The origin of heavy elements like gold, uranium or platinum in the Universe is one of the most interdisciplinary and exciting questions of science today. The nuclear process producing the heaviest elements is the r-process and consists of rapid neutron captures followed by beta decays. The astrophysical site for the r-process remains unknown, however the extreme conditions

required reduces the possibilities to core-collapse supernovae, neutron-star mergers, accretion disks, gamma-ray bursts, and jet-like supernovae.

The r-process path involves nuclei far from stability for which no experimental data are available and theoretical extrapolations are very uncertain. Some of these extreme neutron-rich nuclei will be produced at GSI and their properties will be measured in the Fragment Separator (FRS), Experimental Storage Ring (ESR) and the LAND setup for experiments with secondary beams. Moreover, the future NuSTAR experimental setups at FAIR (e.g., R3B, SuperFRS, and CR) will explore nuclei even farther from stability. Because these are highly challenging experiments, with the rarest isotopes that can be produced in the laboratory, it is critical to identify the most relevant nuclei for the production of heavy elements. This requires combining the nuclear physics of nucleosynthesis with advanced simulations of the astrophysical environments that are thought to provide the hosts for new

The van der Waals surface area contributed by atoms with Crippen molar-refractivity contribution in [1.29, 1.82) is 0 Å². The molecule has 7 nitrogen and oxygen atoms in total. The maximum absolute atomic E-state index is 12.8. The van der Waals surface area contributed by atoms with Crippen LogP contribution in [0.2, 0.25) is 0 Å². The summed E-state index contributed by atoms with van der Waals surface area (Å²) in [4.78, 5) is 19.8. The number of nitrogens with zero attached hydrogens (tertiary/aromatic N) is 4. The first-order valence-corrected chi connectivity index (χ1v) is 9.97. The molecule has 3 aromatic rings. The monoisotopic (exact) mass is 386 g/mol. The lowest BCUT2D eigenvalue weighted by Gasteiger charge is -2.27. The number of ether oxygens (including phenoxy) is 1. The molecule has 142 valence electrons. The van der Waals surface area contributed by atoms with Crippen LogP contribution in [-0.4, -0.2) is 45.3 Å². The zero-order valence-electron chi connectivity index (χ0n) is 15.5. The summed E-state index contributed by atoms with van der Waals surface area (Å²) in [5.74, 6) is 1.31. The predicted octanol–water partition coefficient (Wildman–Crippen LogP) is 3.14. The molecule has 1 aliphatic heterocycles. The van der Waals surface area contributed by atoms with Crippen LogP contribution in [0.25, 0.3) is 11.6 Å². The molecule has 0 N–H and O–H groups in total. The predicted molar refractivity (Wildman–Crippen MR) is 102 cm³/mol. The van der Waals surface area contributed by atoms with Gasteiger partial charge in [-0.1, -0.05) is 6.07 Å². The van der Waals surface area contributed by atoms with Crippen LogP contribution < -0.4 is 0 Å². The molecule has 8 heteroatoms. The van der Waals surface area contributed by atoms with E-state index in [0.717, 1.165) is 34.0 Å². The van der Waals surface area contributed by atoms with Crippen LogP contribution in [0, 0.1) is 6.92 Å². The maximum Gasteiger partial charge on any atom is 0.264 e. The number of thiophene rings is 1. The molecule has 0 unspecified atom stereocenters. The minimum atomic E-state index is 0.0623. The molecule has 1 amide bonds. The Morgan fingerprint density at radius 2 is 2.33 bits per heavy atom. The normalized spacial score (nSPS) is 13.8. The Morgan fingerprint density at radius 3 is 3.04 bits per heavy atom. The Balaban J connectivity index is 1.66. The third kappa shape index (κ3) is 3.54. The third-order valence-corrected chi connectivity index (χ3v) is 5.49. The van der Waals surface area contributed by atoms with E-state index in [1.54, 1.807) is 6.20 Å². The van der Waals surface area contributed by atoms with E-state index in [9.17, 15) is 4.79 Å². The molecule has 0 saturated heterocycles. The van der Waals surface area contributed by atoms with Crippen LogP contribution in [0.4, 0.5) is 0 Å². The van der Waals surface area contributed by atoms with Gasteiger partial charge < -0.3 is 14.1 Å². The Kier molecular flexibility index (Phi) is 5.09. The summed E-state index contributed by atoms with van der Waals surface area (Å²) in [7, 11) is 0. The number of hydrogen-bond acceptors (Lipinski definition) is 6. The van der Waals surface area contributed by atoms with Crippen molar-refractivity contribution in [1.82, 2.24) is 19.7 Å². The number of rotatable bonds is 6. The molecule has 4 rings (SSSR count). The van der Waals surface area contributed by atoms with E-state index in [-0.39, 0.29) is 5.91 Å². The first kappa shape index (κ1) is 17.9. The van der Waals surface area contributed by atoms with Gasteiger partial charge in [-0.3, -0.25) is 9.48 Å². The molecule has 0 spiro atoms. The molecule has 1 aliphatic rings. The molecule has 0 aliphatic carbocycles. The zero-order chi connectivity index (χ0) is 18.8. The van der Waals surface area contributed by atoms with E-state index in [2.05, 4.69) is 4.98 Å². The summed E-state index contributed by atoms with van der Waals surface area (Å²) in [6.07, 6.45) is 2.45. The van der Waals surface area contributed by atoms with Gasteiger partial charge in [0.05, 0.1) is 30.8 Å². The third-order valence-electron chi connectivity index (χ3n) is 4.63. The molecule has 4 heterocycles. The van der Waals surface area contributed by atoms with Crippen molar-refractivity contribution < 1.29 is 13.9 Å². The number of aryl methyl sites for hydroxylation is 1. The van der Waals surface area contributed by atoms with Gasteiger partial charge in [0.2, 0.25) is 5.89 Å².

Our HYIG works along two lines to understand the origin of heavy elements: astrophysics simulations of supernova explosions that probe nuclear matter at the extremes combined with nucleosynthesis calculations, which involve the most neutron-rich nuclei. The nuclear physics input and the evolution

of the astrophysical environment are the most important ingredients of the nucleosynthesis calculations. The impact of the nuclear physics input is studied in our group in close collaboration with theory and experimental groups at GSI, TU Darmstadt, and other international institutions.

Fig. 1: Cas A (Chandra X-Ray Observatory). Core-collapse supernova remnant.

Fig. 2: Neutron star merger simulation of
S. Rosswog. Colors indicate the electron fraction, with blue being very neutron rich.

Nuclear chart

Figure from Y. Litivnov